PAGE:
Last Updated: Friday, 28 November 2014, 15:42 GMT

Guatemala: Information on common law marriages

Publisher United States Bureau of Citizenship and Immigration Services
Author Resource Information Center
Publication Date 20 January 2000
Citation / Document Symbol GTM00001.ZHN
Cite as United States Bureau of Citizenship and Immigration Services, Guatemala: Information on common law marriages, 20 January 2000, GTM00001.ZHN, available at: http://www.refworld.org/docid/3ae6a6a340.html [accessed 29 November 2014]
DisclaimerThis is not a UNHCR publication. UNHCR is not responsible for, nor does it necessarily endorse, its content. Any views expressed are solely those of the author or publisher and do not necessarily reflect those of UNHCR, the United Nations or its Member States.

Query:

When were common law marriages recognized in Guatemala?  What are the requirements to establish a common law relationship?

Response:

Guatemala recognizes de facto union, a similar concept to common law marriage, in Article 48 of its Political Constitution.  Furthermore, the Constitution provides for the equal treatment of all children, regardless of the situation of their parents at the time of birth (Article 50). (De Facto Marriage in Guatemala 1999, 1)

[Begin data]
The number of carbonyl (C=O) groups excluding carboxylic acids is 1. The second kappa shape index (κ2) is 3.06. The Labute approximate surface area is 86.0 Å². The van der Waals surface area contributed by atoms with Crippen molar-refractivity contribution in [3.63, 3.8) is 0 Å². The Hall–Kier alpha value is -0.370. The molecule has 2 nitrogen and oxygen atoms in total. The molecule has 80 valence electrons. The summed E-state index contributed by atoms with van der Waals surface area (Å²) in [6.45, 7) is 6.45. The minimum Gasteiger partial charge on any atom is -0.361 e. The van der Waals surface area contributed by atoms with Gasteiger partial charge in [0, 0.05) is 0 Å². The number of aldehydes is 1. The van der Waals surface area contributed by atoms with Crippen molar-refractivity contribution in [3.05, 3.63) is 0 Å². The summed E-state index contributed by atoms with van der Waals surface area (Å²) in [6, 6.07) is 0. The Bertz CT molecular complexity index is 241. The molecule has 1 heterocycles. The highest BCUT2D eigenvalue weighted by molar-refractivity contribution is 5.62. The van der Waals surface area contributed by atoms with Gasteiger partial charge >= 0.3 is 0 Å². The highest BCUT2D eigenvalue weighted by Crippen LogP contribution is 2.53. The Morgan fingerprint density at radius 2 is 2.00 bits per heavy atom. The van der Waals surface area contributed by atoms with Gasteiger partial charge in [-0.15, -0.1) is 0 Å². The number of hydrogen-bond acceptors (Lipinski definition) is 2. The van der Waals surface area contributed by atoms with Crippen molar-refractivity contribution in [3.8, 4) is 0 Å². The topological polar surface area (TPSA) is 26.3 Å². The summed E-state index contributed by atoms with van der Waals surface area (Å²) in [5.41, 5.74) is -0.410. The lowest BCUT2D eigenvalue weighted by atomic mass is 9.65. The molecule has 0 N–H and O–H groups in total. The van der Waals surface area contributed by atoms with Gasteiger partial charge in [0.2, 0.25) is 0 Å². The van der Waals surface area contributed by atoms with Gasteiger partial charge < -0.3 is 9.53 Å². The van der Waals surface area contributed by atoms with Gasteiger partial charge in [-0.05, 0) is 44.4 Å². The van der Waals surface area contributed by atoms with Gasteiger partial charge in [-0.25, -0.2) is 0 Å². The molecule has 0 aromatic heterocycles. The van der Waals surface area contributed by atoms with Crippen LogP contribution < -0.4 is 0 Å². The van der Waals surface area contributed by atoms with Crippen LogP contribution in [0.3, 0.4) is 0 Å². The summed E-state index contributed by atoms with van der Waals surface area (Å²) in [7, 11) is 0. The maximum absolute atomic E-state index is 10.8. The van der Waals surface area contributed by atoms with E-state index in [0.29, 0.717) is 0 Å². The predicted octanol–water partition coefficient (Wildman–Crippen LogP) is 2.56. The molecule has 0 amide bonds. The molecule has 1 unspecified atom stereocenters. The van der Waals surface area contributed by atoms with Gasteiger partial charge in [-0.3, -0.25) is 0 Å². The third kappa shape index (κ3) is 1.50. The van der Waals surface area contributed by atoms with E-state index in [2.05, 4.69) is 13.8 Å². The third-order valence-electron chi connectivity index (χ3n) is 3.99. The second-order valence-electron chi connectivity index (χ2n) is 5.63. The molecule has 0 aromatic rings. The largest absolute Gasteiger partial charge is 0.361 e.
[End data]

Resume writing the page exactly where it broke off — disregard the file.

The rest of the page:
The Civil Code of 1973 states that a man and a woman may enter into a de facto union after living together continuously for three years through the act of declaring their union before a mayor or notary.  The marriage must then be registered with the Office of the Civil Registry (De Facto Marriage in Guatemala 1999, 2).  Once the de facto union is registered, the man and woman are "subject to the rights and obligations of spouses during marriage." (De Facto Marriage in Guatemala 1999, 2)

The Legal Counselor of the Embassy of Guatemala in Washington, DC stated that this law is designed to protect the rights of children and both spouses when involved in a long-term relationship that may yield children and/or common property.  Further, she stated that either partner in the relationship may request that the relationship be recognized without a statement from the other partner.  She stated that the requesting partner will need to provide witnesses of the relationship so that the matter may be resolved by a judge. (Embassy of Guatemala  20 January 2000)

References

Aguilera, Carmen.  Legal Counselor.  Embassy of Guatemala, Washington, DC.  20 January 2000.  Telephone interview.

De Facto Marriage in Guatemala.  November 1999.  Law Library of Congress.  Washington, DC.

Other Sources Consulted

NEXIS

REFWORLD

Region file, The Americas.  Foreign Broadcast Information Service (FBIS) Reports.  October

1993 to January 19, 2000.

Attachment

(not available in electronic format)

De Facto Marriage in Guatemala.  November 1999.  Law Library of Congress.  Washington, DC.

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